Category: Finance & Economy
Hit by the global banking crisis in 2008, Iceland took a drastically different path from the rest of the Western economies captured by banking interests. Six years later the country stands to show the world what success looks like by doing the right thing.
Austria will enact bail-in rules in July. Bank deposits will no longer be guaranteed.
Ellen Brown outlines how a country abdicates its judicial function to corporate lawyers and its legislative function to multinational corporations under the TPP ISDS.
The possible outcomes to the monetary end game and the subsequent reset range from tolerably painful to devastating hardship and chaos. Part 3 of this series examines one which sits on the hit-me-gently end of possible monetary reset scenarios championed by a most unexpected tiny island nation of Iceland.
A recent report commissioned by the prime minister of Iceland lays bare in laymans’ terms the root causes of the 2008 collapse of the country’s banking system, the same set of core problems which permeate the rest of the monetary and banking systems of the world.
Forget about what you have been taught in economics classes on how money is created. This is how it really works in real life.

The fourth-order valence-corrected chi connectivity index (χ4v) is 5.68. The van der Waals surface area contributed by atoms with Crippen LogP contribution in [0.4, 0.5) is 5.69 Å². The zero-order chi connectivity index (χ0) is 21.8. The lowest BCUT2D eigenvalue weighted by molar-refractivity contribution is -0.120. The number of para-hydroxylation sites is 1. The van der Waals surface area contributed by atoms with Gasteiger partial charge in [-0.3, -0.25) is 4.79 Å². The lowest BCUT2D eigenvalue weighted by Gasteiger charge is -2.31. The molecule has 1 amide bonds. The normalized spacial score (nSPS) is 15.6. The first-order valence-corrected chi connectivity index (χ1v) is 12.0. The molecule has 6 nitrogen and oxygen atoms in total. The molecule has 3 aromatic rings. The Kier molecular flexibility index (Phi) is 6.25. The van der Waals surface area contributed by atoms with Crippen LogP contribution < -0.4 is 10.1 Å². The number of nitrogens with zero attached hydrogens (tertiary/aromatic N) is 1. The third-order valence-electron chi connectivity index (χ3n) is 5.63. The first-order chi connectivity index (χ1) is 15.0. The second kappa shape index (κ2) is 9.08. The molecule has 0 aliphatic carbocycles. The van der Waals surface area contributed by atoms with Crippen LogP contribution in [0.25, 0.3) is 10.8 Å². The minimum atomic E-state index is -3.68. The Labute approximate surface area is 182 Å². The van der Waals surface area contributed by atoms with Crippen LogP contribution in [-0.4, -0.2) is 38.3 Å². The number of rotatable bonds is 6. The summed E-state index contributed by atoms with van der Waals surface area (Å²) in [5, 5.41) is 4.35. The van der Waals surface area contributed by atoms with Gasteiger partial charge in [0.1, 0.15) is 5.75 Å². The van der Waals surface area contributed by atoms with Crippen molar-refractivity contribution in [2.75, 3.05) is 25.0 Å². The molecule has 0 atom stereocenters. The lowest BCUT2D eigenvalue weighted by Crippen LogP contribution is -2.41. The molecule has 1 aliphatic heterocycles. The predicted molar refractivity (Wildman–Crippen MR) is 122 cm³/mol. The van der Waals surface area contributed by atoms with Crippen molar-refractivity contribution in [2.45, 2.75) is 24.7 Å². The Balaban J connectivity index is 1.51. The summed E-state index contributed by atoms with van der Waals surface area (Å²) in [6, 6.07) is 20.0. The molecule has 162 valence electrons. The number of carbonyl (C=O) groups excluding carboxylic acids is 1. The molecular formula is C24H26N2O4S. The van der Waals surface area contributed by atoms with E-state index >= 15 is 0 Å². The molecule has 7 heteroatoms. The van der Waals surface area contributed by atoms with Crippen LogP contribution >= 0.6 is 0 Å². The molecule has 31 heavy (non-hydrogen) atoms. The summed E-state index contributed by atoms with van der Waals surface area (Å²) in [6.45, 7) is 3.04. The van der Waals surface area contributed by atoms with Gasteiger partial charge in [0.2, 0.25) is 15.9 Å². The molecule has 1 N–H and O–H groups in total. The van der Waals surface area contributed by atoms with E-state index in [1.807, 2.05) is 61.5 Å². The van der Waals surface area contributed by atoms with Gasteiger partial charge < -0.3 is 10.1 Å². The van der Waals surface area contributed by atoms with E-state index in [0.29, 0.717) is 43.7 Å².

After a near death experience of its banking industry during the 2008 global financial meltdown, Iceland looks hard at the root causes of the crisis and contemplates the reset button to its monetary system, a system which shares the same characteristics and ills with the ones used by all major economies.
With the latest central-bank-gone-mad printfest otherwise known as quantitative easing from the European Central Bank, the financial world is firmly in the twilight zone. The extend and pretend strategy is pretty much on its last legs, and the monetary end game is now in sight.
Newfoundland/Canada sued by ExxonMobil under NATFA ISDS for asking for R&D money to be spent locally, and lo
What happened to MF Global clients’ money when it famously ‘vaporized’ in the wake of its $40 billion bankruptcy three years ago? As it turns out, it depends on which country you live in – a first person account and lessons learned.